India calls Pakistan "prime sponsor of terrorism,"
Bluntly calling Pakistan a ''prime sponsor of terrorism,'' India on Wednesday asked Islamabad to vacate the part of Kashmir it has occupied, virtually laying down a new paradigm for any resolution of the issue.
''Pakistan is not primary victim of terrorism but of its own policies. It is in fact the prime sponsor of terrorism. Pakistan's instability arises from its breeding of terrorists. Blaming neighbors is not a solution,'' Spokesman of India's Ministry of External Affairs Vikas Swarup said in a series of tweets on Wednesday.
New Delhi's sulfurous response came after Pakistan's Prime Minister Nawaz Sharif had launched his country's familiar lament about Pakistan being a victim of terrorism and the need to ''demilitarize'' Kashmir and give the state the right of self-determination.
''To de-militarize Kashmir is not the answer, to de-terrorize Pakistan is,'' Swarup blasted back.
In response to Sharif's statement that ''many generations of Kashmiris have lived their lives under occupation,'' Swarup tweeted the following retort: ''Pak PM gets foreign occupation right, occupier wrong. We urge early vacation of Pak occupied Kashmir.''
India's hardline response, probably the toughest in decades, came after Sharif laid down Pakistan shop-worn narrative about being a victim of terrorism, despite harboring many well-known and UN and US designated terrorists and terror groups, some of them paid out of Pakistani government coffers funded by foreign countries and institutions.
Despite this well known pattern, previous Indian governments had been reluctant to call out Pakistan and humiliate it so publicly, preferring discreet peace moves to walk it back from its widely-known sponsorship of terrorism. The BJP government appears to have decided it will call Pakistan's bluff and expose it before the world community.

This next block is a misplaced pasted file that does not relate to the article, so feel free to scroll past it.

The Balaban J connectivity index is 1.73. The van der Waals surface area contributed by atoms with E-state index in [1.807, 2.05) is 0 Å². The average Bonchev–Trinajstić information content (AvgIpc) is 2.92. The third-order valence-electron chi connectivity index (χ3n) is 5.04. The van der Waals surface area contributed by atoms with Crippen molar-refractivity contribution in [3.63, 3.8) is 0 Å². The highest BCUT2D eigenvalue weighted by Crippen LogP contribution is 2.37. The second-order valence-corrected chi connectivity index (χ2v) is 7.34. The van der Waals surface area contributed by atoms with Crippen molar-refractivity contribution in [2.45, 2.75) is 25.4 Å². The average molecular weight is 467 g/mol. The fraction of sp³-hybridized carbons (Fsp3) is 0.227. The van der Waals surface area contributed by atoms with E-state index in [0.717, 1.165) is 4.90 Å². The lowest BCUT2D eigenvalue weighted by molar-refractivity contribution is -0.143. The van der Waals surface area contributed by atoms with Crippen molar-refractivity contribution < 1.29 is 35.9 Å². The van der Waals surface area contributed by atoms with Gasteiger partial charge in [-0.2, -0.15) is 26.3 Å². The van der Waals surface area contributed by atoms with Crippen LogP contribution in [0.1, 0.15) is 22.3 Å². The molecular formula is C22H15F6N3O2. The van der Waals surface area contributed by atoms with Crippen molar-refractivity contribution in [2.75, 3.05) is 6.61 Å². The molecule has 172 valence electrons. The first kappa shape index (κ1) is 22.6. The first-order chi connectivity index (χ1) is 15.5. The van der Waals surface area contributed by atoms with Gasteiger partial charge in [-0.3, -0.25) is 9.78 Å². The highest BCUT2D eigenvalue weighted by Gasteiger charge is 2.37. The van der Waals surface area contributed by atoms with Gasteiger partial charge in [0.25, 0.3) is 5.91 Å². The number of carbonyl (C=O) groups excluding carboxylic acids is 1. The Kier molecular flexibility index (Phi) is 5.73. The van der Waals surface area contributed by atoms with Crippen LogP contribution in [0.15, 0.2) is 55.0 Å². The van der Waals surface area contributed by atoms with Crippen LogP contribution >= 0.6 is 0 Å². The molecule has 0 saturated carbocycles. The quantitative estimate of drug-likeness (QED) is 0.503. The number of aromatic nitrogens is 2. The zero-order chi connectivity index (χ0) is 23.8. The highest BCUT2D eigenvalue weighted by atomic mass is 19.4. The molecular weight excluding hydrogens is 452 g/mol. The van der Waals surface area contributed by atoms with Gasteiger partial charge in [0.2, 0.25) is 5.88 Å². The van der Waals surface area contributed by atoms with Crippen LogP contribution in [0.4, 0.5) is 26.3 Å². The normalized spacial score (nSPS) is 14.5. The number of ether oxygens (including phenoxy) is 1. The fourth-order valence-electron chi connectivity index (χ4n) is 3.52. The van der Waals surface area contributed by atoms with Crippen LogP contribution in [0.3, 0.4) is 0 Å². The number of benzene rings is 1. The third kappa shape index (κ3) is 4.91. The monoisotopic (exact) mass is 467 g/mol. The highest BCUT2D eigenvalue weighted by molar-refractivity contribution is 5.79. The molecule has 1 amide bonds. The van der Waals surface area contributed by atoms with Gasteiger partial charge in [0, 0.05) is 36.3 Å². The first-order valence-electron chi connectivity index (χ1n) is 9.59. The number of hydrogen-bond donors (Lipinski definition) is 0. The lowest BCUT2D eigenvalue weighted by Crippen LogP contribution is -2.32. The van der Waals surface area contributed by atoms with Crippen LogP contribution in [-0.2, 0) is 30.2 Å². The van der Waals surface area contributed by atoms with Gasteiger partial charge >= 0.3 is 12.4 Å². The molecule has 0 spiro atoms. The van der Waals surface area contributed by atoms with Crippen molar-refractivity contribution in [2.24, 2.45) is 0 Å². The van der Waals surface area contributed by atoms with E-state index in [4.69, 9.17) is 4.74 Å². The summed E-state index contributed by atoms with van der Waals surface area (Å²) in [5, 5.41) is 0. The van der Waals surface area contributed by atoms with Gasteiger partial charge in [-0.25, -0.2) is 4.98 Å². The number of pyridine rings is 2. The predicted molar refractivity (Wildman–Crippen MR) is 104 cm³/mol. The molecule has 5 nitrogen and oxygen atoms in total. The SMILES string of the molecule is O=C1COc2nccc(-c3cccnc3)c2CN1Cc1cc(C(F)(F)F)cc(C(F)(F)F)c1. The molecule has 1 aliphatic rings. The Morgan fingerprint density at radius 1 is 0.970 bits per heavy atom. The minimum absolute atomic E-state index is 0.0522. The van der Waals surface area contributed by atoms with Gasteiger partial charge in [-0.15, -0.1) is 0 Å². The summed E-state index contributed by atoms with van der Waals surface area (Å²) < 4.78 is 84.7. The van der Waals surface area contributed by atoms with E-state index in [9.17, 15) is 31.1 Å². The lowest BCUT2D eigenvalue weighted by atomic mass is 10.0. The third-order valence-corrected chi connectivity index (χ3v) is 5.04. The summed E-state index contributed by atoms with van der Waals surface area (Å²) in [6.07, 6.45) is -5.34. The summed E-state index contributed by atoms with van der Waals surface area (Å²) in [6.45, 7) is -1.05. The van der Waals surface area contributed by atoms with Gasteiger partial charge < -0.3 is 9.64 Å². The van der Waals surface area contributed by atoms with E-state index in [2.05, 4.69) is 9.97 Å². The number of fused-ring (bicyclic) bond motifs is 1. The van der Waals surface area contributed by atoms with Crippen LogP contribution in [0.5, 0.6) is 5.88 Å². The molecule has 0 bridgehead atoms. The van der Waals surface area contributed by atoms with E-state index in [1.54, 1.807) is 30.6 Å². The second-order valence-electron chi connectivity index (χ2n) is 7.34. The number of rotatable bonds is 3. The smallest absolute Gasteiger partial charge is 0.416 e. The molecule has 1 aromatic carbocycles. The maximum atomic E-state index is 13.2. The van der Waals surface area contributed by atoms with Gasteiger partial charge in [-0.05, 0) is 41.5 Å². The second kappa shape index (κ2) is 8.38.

The Modi government also seem to want to challenge the old Pakistani narrative about unrest only in Jammu and Kashmir, by highlighting Pakistan's occupation of a part of Kashmir, including Gilgit and Baltistan. By many accounts, people in that region have far less rights than those in India's J&K, where only a small section of malcontents in a narrow strip of Kashmir Valley backed by Pakistan want to secede. There is also a systematic pogram against non-sunni sects in the region that has not caught international attention.
External Affairs Minister Sushma Swaraj is expected to reply to Sharif's military-backed speech aimed at reviving the Kashmir issue at international platform. Indian officials had warned earlier that Pakistan will face a tough response if it escalates the Kashmir issue.
But judging by the initial response to it efforts, Pakistan is on a weak wicket, particularly in the light of its hosting of terrorists and terror groups which are often highlighted in its own media.
Pakistan's claims of Indian aggression on the border or interference inside Pakistan have also lacked credibility and have no takers in the international diplomatic circuit.
When U.S Secretary of State John Kerry called on Sharif before his address, the ''Prime Minister shared his views on relations with India and expressed deep concern over the Indian ceasefire violations on the LoC and the working boundary. The Prime Minister reaffirmed Pakistan's commitment to peaceful resolution of all outstanding issues through dialogue,'' a statement by the Pakistan Embassy said.
The same statement made no mention of any response to this complaint from Kerry. ''Secretary Kerry appreciated Pakistan's counter terrorism efforts and the success of Operation Zarb-e-Azb. He also expressed condolences over the terrorist attack on Badaber. Peace and reconciliation efforts in Afghanistan, as well as the security situation, were also discussed,'' it said.
Earlier, Swarup had told reporters that US President Barack Obama agreed with Prime Minister Narendra Modi that Kashmir is a bilateral issue to be resolved between India and Pakistan.
''There was a broad acknowledgement that this is a bilateral issue between India and Pakistan and people were happy for India and Pakistan to resolve it among themselves,'' Swarup told journalists at a briefing following talks between Obama and Modi.